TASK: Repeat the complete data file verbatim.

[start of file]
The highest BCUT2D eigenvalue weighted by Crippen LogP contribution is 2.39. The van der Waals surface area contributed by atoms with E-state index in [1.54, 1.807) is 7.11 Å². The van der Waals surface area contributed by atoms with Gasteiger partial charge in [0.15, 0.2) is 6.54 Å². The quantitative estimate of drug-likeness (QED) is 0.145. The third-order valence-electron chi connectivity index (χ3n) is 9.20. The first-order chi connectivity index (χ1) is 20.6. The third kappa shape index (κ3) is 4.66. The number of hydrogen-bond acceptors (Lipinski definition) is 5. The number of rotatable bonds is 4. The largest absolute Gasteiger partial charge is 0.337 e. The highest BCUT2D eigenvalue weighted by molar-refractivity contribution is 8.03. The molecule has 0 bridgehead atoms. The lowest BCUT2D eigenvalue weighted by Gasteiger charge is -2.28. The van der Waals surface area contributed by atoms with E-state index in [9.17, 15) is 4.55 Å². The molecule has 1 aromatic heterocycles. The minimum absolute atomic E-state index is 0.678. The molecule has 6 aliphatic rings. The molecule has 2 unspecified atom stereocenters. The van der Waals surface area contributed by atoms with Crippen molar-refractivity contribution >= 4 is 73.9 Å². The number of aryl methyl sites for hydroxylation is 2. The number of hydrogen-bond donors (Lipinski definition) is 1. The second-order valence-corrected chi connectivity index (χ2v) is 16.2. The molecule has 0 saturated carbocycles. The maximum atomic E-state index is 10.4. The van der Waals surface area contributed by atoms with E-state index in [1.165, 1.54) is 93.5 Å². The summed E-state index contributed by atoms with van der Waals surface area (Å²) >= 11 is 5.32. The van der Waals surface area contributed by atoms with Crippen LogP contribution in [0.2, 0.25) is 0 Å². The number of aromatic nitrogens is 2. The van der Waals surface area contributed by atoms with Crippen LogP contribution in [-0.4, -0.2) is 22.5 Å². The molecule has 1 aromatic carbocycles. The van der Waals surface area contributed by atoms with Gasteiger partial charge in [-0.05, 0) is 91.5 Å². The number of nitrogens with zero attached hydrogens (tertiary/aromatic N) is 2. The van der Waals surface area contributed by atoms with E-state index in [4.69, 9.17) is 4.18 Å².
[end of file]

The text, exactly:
The highest BCUT2D eigenvalue weighted by Crippen LogP contribution is 2.39. The van der Waals surface area contributed by atoms with E-state index in [1.54, 1.807) is 7.11 Å². The van der Waals surface area contributed by atoms with Gasteiger partial charge in [0.15, 0.2) is 6.54 Å². The quantitative estimate of drug-likeness (QED) is 0.145. The third-order valence-electron chi connectivity index (χ3n) is 9.20. The first-order chi connectivity index (χ1) is 20.6. The third kappa shape index (κ3) is 4.66. The number of hydrogen-bond acceptors (Lipinski definition) is 5. The number of rotatable bonds is 4. The largest absolute Gasteiger partial charge is 0.337 e. The highest BCUT2D eigenvalue weighted by molar-refractivity contribution is 8.03. The molecule has 0 bridgehead atoms. The lowest BCUT2D eigenvalue weighted by Gasteiger charge is -2.28. The van der Waals surface area contributed by atoms with E-state index in [9.17, 15) is 4.55 Å². The molecule has 1 aromatic heterocycles. The minimum absolute atomic E-state index is 0.678. The molecule has 6 aliphatic rings. The molecule has 2 unspecified atom stereocenters. The van der Waals surface area contributed by atoms with Crippen molar-refractivity contribution >= 4 is 73.9 Å². The number of aryl methyl sites for hydroxylation is 2. The number of hydrogen-bond donors (Lipinski definition) is 1. The second-order valence-corrected chi connectivity index (χ2v) is 16.2. The molecule has 0 saturated carbocycles. The maximum atomic E-state index is 10.4. The van der Waals surface area contributed by atoms with E-state index in [1.165, 1.54) is 93.5 Å². The summed E-state index contributed by atoms with van der Waals surface area (Å²) >= 11 is 5.32. The van der Waals surface area contributed by atoms with Crippen LogP contribution in [0.2, 0.25) is 0 Å². The number of aromatic nitrogens is 2. The van der Waals surface area contributed by atoms with Crippen LogP contribution in [-0.4, -0.2) is 22.5 Å². The molecule has 1 aromatic carbocycles. The van der Waals surface area contributed by atoms with Gasteiger partial charge in [-0.05, 0) is 91.5 Å². The number of nitrogens with zero attached hydrogens (tertiary/aromatic N) is 2. The van der Waals surface area contributed by atoms with E-state index in [4.69, 9.17) is 4.18 Å².